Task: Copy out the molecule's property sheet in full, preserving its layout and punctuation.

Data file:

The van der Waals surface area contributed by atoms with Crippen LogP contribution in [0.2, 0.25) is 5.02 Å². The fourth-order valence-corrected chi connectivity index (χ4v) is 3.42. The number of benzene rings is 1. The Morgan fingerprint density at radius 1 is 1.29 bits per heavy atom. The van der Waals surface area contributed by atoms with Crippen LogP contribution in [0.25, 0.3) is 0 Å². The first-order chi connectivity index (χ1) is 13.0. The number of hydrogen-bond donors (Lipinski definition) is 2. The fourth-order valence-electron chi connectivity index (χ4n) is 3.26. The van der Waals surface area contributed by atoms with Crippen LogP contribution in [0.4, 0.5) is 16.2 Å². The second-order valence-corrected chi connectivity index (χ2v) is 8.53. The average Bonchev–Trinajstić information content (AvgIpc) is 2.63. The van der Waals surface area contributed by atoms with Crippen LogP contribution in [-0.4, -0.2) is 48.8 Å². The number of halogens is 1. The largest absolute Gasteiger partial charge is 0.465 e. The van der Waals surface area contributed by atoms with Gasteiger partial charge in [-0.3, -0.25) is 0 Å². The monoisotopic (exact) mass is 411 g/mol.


The van der Waals surface area contributed by atoms with Crippen LogP contribution in [0.2, 0.25) is 5.02 Å². The fourth-order valence-corrected chi connectivity index (χ4v) is 3.42. The number of benzene rings is 1. The Morgan fingerprint density at radius 1 is 1.29 bits per heavy atom. The van der Waals surface area contributed by atoms with Crippen LogP contribution in [0.25, 0.3) is 0 Å². The first-order chi connectivity index (χ1) is 13.0. The number of hydrogen-bond donors (Lipinski definition) is 2. The fourth-order valence-electron chi connectivity index (χ4n) is 3.26. The van der Waals surface area contributed by atoms with Crippen LogP contribution in [0.4, 0.5) is 16.2 Å². The second-order valence-corrected chi connectivity index (χ2v) is 8.53. The average Bonchev–Trinajstić information content (AvgIpc) is 2.63. The van der Waals surface area contributed by atoms with Crippen LogP contribution in [-0.4, -0.2) is 48.8 Å². The number of halogens is 1. The largest absolute Gasteiger partial charge is 0.465 e. The van der Waals surface area contributed by atoms with Gasteiger partial charge in [-0.3, -0.25) is 0 Å². The monoisotopic (exact) mass is 411 g/mol.